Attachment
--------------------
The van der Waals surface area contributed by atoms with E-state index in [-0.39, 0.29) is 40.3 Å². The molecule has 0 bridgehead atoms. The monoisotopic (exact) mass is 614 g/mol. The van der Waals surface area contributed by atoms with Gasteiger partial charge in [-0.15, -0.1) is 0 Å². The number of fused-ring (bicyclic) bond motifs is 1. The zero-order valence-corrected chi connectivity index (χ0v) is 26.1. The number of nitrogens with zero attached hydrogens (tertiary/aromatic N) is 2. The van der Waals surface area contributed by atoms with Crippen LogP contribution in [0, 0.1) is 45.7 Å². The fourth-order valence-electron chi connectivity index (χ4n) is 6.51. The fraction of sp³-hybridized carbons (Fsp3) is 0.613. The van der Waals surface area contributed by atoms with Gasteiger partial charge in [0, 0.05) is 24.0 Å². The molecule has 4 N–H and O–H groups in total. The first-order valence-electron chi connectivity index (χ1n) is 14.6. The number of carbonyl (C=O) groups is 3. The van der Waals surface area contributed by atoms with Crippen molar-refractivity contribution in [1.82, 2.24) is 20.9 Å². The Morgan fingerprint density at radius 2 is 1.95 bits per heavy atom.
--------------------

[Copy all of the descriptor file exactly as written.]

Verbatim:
The van der Waals surface area contributed by atoms with E-state index in [-0.39, 0.29) is 40.3 Å². The molecule has 0 bridgehead atoms. The monoisotopic (exact) mass is 614 g/mol. The van der Waals surface area contributed by atoms with Gasteiger partial charge in [-0.15, -0.1) is 0 Å². The number of fused-ring (bicyclic) bond motifs is 1. The zero-order valence-corrected chi connectivity index (χ0v) is 26.1. The number of nitrogens with zero attached hydrogens (tertiary/aromatic N) is 2. The van der Waals surface area contributed by atoms with Crippen LogP contribution in [0, 0.1) is 45.7 Å². The fourth-order valence-electron chi connectivity index (χ4n) is 6.51. The fraction of sp³-hybridized carbons (Fsp3) is 0.613. The van der Waals surface area contributed by atoms with Gasteiger partial charge in [0, 0.05) is 24.0 Å². The molecule has 4 N–H and O–H groups in total. The first-order valence-electron chi connectivity index (χ1n) is 14.6. The number of carbonyl (C=O) groups is 3. The van der Waals surface area contributed by atoms with Crippen molar-refractivity contribution in [1.82, 2.24) is 20.9 Å². The Morgan fingerprint density at radius 2 is 1.95 bits per heavy atom.